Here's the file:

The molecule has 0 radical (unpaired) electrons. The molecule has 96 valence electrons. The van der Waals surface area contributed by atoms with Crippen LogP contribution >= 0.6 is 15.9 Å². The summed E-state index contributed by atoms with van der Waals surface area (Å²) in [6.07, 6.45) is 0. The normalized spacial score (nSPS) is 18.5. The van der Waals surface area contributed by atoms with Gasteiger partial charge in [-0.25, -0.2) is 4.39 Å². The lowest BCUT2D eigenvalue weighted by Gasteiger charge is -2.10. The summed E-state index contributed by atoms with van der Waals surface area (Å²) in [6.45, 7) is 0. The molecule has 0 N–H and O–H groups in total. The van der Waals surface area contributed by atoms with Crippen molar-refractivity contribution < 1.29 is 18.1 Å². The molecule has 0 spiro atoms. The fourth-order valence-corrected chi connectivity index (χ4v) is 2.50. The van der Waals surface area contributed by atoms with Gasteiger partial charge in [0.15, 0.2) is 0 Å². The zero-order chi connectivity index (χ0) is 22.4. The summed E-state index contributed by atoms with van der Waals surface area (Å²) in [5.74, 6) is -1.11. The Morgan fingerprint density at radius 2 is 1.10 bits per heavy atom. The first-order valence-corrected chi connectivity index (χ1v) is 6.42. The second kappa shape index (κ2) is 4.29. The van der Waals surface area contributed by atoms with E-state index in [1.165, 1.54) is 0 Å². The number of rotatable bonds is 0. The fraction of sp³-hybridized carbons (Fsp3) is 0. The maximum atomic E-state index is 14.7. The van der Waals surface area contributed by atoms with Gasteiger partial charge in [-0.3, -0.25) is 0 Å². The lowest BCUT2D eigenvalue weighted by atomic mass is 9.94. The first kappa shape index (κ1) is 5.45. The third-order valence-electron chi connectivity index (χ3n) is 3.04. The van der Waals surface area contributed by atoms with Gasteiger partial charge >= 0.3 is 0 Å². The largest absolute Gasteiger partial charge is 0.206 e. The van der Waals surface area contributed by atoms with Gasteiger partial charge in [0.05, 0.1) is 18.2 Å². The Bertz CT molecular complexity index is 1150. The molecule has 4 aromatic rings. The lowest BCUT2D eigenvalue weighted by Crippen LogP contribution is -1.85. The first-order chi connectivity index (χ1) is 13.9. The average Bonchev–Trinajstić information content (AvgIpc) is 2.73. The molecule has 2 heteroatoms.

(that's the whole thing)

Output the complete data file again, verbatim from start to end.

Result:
The molecule has 0 radical (unpaired) electrons. The molecule has 96 valence electrons. The van der Waals surface area contributed by atoms with Crippen LogP contribution >= 0.6 is 15.9 Å². The summed E-state index contributed by atoms with van der Waals surface area (Å²) in [6.07, 6.45) is 0. The normalized spacial score (nSPS) is 18.5. The van der Waals surface area contributed by atoms with Gasteiger partial charge in [-0.25, -0.2) is 4.39 Å². The lowest BCUT2D eigenvalue weighted by Gasteiger charge is -2.10. The summed E-state index contributed by atoms with van der Waals surface area (Å²) in [6.45, 7) is 0. The molecule has 0 N–H and O–H groups in total. The van der Waals surface area contributed by atoms with Crippen molar-refractivity contribution < 1.29 is 18.1 Å². The molecule has 0 spiro atoms. The fourth-order valence-corrected chi connectivity index (χ4v) is 2.50. The van der Waals surface area contributed by atoms with Gasteiger partial charge in [0.15, 0.2) is 0 Å². The zero-order chi connectivity index (χ0) is 22.4. The summed E-state index contributed by atoms with van der Waals surface area (Å²) in [5.74, 6) is -1.11. The Morgan fingerprint density at radius 2 is 1.10 bits per heavy atom. The first-order valence-corrected chi connectivity index (χ1v) is 6.42. The second kappa shape index (κ2) is 4.29. The van der Waals surface area contributed by atoms with E-state index in [1.165, 1.54) is 0 Å². The number of rotatable bonds is 0. The fraction of sp³-hybridized carbons (Fsp3) is 0. The maximum atomic E-state index is 14.7. The van der Waals surface area contributed by atoms with Gasteiger partial charge in [-0.3, -0.25) is 0 Å². The lowest BCUT2D eigenvalue weighted by atomic mass is 9.94. The first kappa shape index (κ1) is 5.45. The third-order valence-electron chi connectivity index (χ3n) is 3.04. The van der Waals surface area contributed by atoms with Gasteiger partial charge >= 0.3 is 0 Å². The largest absolute Gasteiger partial charge is 0.206 e. The van der Waals surface area contributed by atoms with Gasteiger partial charge in [0.05, 0.1) is 18.2 Å². The Bertz CT molecular complexity index is 1150. The molecule has 4 aromatic rings. The lowest BCUT2D eigenvalue weighted by Crippen LogP contribution is -1.85. The first-order chi connectivity index (χ1) is 13.9. The average Bonchev–Trinajstić information content (AvgIpc) is 2.73. The molecule has 2 heteroatoms.